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Witness Statement of Soma Kamangar

In this IHRDC witness statement, Soma Kamangar – the daughter of former Komala party leader Sedigh Kamangar – recounts her imprisonment at the age of 3 in a Tehran jail and her banishment to the city of Yazd as a child.

Name: Soma Kamangar

Place of Birth:  Sanandaj, Iran 

Date of Birth:  15 April 1979 

Occupation:  University Student  

Interviewing Organization: Iran Human Rights Documentation Center (IHRDC)

Date of Interview:  February 14, 2011

Interviewer: IHRDC Staff

This statement was prepared pursuant to an interview with Soma Kamangar. It was approved by Soma Kamangar on February 14, 2011. There are 8 paragraphs in the statement.

The views and opinions of the witness expressed herein do not necessarily reflect those of the Iran Human Rights Documentation Center.

1. My name is Soma Kamangar. I am 31 years old and a university student in Sweden. I left Iran in 1993 and came to Sweden so that I could be with my mother.  I am a Kurd from the city of Sanandaj. 

2. In 1989, the Islamic Republic [of Iran] assassinated my father Sedigh Kamangar in Iraq. He was one of the leaders of the Komala Party and was assassinated in Komala’s central camp.  My father started his political activities when he was a student. He studied law, became an attorney and had a law office in Sanandaj. Along with his friends, he formed the Komala Party and was forced to leave Iran after the revolution. Komala’s camp was in Iraqi Kurdistan and his main activities were centered there. Until he was assassinated, he spent his entire time at this camp.

3. I was three years old when I was arrested in my paternal aunt’s house in Karaj along with my two aunts, my aunt’s husband and son. We were taken to the detention center. When I was little, my mother had used the house in Karaj as a hideout for a period of time. Two years passed and we had since returned to Kurdistan but someone informed the authorities that we were hiding here.  At that time, my one aunt and I were visiting my other aunt. We were arrested accidentally. 

4. I was in prison for nine months. If I am not mistaken, we were taken to the Komiteh prison in Tehran. At first, we were in the ward. They took my other aunt, her husband, and their son to another location and we did not know where they were. At the time I did not speak any Farsi and only knew Kurdish. Whenever they took my aunt away for interrogation, I became very scared. I was alone and terrified and the other prisoners consoled me. They told me that when my aunt was gone I should look at them like they were my mothers. I gradually learned Farsi and forgot Kurdish. There was a woman in the ward who delivered her baby during that time.  [The prison guards] brought my cousin, who was one year older than me to me, so that we could play together. We played between the wards. There were two other children named Maryam and Mohsen.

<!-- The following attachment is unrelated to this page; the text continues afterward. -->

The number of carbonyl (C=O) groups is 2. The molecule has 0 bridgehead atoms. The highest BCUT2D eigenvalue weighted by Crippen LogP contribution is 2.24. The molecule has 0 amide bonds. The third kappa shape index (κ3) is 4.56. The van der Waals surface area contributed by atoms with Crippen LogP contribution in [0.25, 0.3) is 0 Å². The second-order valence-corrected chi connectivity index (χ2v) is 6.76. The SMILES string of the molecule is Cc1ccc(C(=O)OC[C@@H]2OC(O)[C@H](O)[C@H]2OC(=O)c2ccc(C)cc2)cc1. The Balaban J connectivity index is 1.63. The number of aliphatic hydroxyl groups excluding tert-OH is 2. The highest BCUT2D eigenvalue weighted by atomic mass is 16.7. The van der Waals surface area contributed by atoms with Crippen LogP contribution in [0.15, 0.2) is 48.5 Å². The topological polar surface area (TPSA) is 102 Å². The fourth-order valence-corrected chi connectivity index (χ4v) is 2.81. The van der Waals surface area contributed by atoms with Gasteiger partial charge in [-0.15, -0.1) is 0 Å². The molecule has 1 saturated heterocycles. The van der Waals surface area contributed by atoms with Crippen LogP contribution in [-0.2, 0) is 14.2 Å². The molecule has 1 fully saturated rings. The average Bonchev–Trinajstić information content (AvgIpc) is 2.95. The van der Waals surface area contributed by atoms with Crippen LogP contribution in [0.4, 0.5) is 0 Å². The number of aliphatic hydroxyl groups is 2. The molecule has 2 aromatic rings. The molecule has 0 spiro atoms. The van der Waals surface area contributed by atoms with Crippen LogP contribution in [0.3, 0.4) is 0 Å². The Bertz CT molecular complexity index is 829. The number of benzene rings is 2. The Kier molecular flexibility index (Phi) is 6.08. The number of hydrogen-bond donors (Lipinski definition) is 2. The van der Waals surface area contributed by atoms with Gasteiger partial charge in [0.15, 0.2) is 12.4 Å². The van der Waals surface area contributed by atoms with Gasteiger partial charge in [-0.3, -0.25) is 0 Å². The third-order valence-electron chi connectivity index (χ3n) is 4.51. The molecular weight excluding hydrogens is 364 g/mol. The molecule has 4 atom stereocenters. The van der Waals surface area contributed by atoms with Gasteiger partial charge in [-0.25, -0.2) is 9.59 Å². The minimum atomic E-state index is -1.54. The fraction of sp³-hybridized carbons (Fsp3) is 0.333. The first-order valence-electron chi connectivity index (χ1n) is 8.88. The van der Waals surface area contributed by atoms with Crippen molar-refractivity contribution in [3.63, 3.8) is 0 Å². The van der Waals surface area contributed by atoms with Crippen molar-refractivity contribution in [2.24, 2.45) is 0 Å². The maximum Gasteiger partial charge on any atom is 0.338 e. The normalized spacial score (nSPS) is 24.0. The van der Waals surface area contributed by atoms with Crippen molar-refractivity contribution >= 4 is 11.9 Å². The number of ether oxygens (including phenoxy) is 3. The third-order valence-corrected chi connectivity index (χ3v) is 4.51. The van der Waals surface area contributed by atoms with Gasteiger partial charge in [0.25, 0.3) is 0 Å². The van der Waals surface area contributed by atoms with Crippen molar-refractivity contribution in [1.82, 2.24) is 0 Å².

5. Sometimes, we were allowed to go outside of the ward and we went to the corridors that housed the cells from one end to another. The prisoners who had been tortured were in those cells. We would bring them water from the bathroom because they could not do so themselves because they were not allowed to leave their cells.  There was a man among the prisoners whom we liked very much.  At one point it was mentioned that his execution order was issued and is on a table in one of the rooms.  My cousin and I stole the execution order because we thought that if there were no paper order, they would not execute the man. However, [our fellow cell mates] told us to put it back otherwise, things could get ugly. 

6. After a period of about nine months, my aunt was released and I was released along with her.  My other aunt was released afterwards. At that point, my aunt did not want to stay in Karaj any longer. During that time, I lived with my grandparents. Later, they were exiled to the city of Taft in Yazd province and I went along.[1] We were there for about a year and then returned to Sanandaj. 

7. Right after the revolution, my grandfather and the aunt that I lived with in Karaj were arrested. When my family went for visitation with them, my grandfather’s sisters and the other family members were arrested and imprisoned for 3-4 days as well. Later, they were all released. Once, they took three of my aunts and held them as hostages. The Komala had arrested some of the Islamic Republic forces and they wanted to exchange my aunts for the release of those forces.

8. At that time, my parents were in hiding in the mountains. When the Peshmerga forces went to Iraqi Kurdistan, my mother and my little sister, who was two years old at the time, went along with them. I stayed with my grandparents until my parents were able to find a suitable permanent place. After we returned from Yazd, when my parents became a bit more stable, they sent for me but my grandfather did not send me because he believed that their situation was still very uncertain. When my sister turned 5 years old, my parents sent her to be with my grandparents as well. We stayed in Sanandaj until I was 14 years old when I left Iran. 

[1] In order to dilute the power of perceived political opposition, the government of the Islamic Republic of Iran has been known to banish, or forcibly displace, key political opposition figures, their families and associates to remote towns or provinces within Iran’s border limits where their access to political gatherings is limited.  For further examples, see: http://www.iranhrdc.org/english/news/features/3428-freedom-of-movement.html?p=3#.UGHGOrKPXNo

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